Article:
The subject of the thesis is 'The Obama Effect.' This subject is presented by an experimental evaluation to determine the stereotype danger and role model impact on African American students of the flouting popularity of Barack Obama. The test is validated by a randomized trial on standardized test outcomes from a diverse range of college students throughout the United States. The study believed that there would be an increase in the results of African American students before taking a tough verbal exam relative to those who did not think of Obama before a comparable test would be swept up in thoughts of Obama's defiant achievement. Previous studies had backed up this assumption. According to the article, the black American have been subjected to psychological experiences of being inferior in the realm of their intellectual efforts, performances, and abilities unlike their counterparts, the whites. In the wake of a publicised Obama success way up to being the president against all the odds, one being a black American, his publicised success was projected to have had a significant effect on the perception and success laid on the Black Americans. However, the research on this topic differed with this supposition. Through the findings, the study found out that the prompt to think about Obama did not have any effect on the test scores. Furthermore, the research ruled out the hypothesis that there was a relationship between positive thoughts about Obama and the test performance.
Purpose of the Present Research Study
The primary purpose of the research was to find out or rather test whether Obama's success had some positive influence on the African American test-takers' intellectual test performance. Literally, the experiment was to affirm previous researches which claimed that stereotype threat and role models have effects on the affected population.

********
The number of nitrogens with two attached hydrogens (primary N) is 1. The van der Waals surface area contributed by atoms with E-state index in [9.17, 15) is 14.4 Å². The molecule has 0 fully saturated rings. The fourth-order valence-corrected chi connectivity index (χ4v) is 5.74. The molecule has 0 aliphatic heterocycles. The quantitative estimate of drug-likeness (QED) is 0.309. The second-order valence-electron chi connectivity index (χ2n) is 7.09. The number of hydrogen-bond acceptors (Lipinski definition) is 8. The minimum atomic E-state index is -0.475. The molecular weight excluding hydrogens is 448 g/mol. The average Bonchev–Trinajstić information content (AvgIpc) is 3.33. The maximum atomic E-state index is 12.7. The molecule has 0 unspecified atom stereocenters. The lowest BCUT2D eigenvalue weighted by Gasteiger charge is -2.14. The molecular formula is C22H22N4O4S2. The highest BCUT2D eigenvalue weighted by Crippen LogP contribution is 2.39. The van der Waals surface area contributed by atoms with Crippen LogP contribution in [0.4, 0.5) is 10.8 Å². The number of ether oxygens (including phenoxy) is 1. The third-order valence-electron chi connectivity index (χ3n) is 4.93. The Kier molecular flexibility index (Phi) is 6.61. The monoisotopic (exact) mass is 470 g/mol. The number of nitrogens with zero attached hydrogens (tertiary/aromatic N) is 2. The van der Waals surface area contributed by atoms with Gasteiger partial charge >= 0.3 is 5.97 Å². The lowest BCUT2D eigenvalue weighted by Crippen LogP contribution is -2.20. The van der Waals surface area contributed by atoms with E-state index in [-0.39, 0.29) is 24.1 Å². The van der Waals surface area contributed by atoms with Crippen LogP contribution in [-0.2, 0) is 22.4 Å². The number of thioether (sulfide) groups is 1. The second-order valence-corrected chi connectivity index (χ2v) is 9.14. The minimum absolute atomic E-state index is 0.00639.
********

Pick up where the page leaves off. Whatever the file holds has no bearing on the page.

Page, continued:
Problem under Investigation
The problem under investigation is the stereotype threat and role model effects in the society. The problem being studied revolves around a case study of the supposed Obama effect on the standardized test performance. It is assumed that the ascent of Barack Obama, intellectual capability, well spoken, and the charismatic nature cemented by his success to the presidency of the United States, one of the global superpowers, had some effects on the perception of social opportunity, cultural images of the African Americans and race relations. Previous studies on the issue found out that the American race relations changed significantly after the American presidential polls that saw Barack Obama ascend to power.
H0: African American students would improve in their performance comparative to white counterparts if they prompt to contemplate about Barack Obama before taking a challenging standardized verbal test than those in control conditions failed to arouse thoughts about Obama.
H1: African American students would deteriorate in their performance comparative to white counterparts if they prompt to contemplate about Barack Obama before taking a challenging standardized verbal test than those in control conditions failed to arouse thoughts about Obama.
H1: Stereotypic threat and role model, have an impact on a particular population.
H0: Stereotypic threat and role model, have no impact on a particular population.
Aronson, J., Jannone, S., McGlone, M., & Johnson-Campbell, T. (2009). The Obama effect: An experimental test. Journal of Experimental Social Psychology, 45(4), 957-960.